Arc flash blankets-some made of synthetic rubber-in high visibility colors such as orange and yellow, are used to cover energized equipment for electrical insulating protection. Remember to check these products for wear and tear-including holes, embedded wires and chemical deterioration. Look for blankets that comply with American Society for Testing And Materials (ASTM) D1048 specifications.

Arc Flash Protection Devices

In addition, technology plays an important role in arc flash protection. FLIR Systems Inc., Rockwell Automation, Allen-Bradley, EAMFCO and Eaton manufacture devices to shield workers. Low voltage motor control centers increase arc flash safety by incorporating arc-containment door latches on metal enclosed switchgear units.

Infrared is Hot and Helpful

Infrared (IR) technology—which senses heat—is used for predictive and preventive maintenance.

"A key technology ensuring safety is the IR window. Installed on cabinet panels and doors, IR windows are view ports providing access into electrical cabinets and other enclosures. With an IR window, a utility worker uses an IR camera to inspect energized internal electrical components for temperature abnormalities without the direct exposure from removing covers and panels," Rebelo said.

IR windows are a framed lens made of transparent crystal or polymer material allowing infrared spectrum waves to pass through the window-making it easy to perform infrared inspections. IR windows have a protective cover to shield the lens when not in use.

IR windows are as much a PPE device as they are a capital asset-important to keep in mind when budgets are scrutinized. A company's budget may have more available dollars in the workplace safety bucket than in the infrastructure bucket, or vice versa. IR windows are relevant in both cases.

Using software can also help predict arc flash events.

"Arc flash hazard analysis involves calculations of fault currents, protective device trip time, incident energy of arcs and the arc flash hazard boundary. All of these are time consuming and complex calculations. EasyPower software is used to simulate various methods to reduce the hazard level," said Satish Shrestha, PA, of ESA International LLC. "The calculation results are applied directly to warning labels, energized electrical work permits and one-line drawings in compliance with National Fire Protection Association (NFPA) 70E safety standard."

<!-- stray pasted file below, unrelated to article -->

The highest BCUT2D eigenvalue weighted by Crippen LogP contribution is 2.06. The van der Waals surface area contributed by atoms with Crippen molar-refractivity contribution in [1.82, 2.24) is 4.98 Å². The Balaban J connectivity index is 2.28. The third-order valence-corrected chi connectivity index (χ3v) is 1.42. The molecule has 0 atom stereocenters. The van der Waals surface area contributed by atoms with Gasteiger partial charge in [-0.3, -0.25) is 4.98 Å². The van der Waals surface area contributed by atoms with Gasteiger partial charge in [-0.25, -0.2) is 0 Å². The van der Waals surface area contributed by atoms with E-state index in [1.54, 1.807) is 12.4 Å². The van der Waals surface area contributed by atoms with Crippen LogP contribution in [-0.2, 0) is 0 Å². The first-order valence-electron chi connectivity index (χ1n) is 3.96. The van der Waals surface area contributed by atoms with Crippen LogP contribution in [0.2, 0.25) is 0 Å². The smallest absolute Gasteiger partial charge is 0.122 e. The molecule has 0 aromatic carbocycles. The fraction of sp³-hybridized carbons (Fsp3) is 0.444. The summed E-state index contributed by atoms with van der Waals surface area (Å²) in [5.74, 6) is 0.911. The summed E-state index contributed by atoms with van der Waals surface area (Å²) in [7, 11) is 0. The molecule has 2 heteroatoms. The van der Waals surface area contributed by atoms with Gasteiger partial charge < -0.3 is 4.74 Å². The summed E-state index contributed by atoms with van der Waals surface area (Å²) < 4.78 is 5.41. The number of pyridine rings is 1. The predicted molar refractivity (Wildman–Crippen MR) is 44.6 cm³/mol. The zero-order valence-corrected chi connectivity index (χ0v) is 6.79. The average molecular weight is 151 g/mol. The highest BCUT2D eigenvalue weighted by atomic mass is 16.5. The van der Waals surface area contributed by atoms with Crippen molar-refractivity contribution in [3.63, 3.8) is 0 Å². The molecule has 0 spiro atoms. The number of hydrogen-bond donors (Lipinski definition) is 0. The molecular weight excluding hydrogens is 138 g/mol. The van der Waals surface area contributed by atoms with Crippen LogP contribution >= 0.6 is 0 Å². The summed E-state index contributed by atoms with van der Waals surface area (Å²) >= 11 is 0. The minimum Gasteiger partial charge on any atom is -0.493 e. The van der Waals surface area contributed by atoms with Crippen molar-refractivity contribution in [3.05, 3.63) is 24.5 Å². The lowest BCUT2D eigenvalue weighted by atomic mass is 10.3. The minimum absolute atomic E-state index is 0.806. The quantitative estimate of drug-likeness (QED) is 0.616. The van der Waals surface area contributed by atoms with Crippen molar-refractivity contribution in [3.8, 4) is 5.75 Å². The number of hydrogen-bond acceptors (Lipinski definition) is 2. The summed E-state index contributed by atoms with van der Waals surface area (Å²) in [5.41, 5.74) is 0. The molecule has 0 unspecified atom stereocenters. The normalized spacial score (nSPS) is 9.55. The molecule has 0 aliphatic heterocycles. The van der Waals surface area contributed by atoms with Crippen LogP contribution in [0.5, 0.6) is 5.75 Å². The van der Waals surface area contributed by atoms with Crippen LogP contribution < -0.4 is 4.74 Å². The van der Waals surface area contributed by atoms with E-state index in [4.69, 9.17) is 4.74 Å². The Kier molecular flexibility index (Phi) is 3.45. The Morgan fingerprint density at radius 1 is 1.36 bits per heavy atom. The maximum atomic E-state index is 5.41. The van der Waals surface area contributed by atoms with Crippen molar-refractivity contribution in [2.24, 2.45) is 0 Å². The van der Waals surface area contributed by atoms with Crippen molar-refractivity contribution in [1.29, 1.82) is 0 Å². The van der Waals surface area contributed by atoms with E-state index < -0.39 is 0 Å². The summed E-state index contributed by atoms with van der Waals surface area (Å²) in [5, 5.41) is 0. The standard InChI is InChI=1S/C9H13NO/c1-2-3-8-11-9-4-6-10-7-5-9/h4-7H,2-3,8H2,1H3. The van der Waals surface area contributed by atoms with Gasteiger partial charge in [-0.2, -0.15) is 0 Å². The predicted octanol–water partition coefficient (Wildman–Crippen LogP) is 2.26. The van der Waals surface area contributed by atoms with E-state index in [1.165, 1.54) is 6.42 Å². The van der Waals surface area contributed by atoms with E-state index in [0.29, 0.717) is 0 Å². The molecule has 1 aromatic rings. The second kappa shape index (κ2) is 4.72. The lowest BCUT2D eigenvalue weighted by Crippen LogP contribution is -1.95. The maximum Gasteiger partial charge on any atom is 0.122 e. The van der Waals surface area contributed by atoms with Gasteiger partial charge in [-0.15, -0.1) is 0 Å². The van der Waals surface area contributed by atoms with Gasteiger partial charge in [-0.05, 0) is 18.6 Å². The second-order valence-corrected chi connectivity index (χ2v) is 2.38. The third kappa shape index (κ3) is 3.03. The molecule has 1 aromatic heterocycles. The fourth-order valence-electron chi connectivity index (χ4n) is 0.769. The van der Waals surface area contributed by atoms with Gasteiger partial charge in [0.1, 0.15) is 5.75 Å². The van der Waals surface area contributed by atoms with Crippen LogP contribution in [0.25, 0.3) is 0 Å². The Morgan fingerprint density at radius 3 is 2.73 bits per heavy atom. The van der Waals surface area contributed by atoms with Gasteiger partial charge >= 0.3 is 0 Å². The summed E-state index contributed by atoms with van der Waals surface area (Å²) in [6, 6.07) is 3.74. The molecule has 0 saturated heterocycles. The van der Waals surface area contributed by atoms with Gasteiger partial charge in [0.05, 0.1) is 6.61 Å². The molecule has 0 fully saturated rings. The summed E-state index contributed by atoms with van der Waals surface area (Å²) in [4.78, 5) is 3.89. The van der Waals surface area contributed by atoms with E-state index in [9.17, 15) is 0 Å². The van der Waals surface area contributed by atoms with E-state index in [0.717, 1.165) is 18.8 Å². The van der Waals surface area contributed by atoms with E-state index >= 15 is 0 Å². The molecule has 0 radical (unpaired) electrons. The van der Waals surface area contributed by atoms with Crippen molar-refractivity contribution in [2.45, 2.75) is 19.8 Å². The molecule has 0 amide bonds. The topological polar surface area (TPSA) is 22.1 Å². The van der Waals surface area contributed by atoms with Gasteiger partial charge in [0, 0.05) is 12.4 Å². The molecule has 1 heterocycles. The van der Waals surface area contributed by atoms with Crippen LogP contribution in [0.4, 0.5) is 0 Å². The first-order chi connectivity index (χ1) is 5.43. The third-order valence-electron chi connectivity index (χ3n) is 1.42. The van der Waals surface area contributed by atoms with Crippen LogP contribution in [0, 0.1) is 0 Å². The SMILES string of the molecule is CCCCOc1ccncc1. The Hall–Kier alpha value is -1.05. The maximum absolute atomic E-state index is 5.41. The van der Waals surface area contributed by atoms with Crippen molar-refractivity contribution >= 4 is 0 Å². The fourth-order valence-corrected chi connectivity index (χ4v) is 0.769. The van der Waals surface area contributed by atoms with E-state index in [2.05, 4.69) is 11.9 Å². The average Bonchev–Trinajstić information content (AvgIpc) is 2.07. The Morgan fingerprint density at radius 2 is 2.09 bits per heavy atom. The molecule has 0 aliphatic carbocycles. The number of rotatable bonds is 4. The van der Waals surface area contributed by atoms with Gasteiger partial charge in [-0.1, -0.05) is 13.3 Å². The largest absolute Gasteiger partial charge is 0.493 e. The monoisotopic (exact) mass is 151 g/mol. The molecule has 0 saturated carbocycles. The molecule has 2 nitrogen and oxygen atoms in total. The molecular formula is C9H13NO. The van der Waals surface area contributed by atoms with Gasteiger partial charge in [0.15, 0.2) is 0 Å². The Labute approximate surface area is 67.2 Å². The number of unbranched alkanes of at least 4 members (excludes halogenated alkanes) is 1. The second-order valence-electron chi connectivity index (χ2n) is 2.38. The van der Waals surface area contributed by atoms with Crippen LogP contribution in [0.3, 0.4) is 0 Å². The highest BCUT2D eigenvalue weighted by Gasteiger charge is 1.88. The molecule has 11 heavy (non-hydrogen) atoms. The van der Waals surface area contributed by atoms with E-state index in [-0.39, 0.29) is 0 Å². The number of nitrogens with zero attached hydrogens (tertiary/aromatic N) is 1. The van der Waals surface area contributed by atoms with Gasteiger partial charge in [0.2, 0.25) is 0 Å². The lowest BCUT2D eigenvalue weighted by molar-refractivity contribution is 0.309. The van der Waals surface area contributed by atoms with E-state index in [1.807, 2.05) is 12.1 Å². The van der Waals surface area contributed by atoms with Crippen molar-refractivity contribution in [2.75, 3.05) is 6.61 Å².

No arc flash protection program is complete without signs and labels to alert workers to arc flash dangers. Mobile labeling systems such as the DuraLabel Toro are indispensable for electrical contractors who benefit from the onsite ability to create custom safety, hazard and warning signs and labels. Displaying arc flash calculations on an industrial label provides information to other electrical workers, inspectors and emergency responders who will probably work on or around electrical equipment.

In some voltage outdoor distribution substations, gloving is not allowed. At these locations, signage is posted, denoting the restriction on gloving on the affected buses.

Arc flash events can happen at any time. Correct PPE and the avoidance of all live work will keep employees safe. Working on equipment that is live and in questionable repair significantly raises the likelihood of an arc flash event. Protection means maintaining the equipment and only letting competent, trained and knowledgeable people work on the equipment.


About the author: Jack Rubinger has more than 20 years of industrial copywriting and PR experience. For more information, please visit www.FacilityID.com or email jarubinger@graphicproducts.com. Graphic Products has created an arc flash boundary infographic that can be found at http://www.duralabel.com/arc-flash-boundary.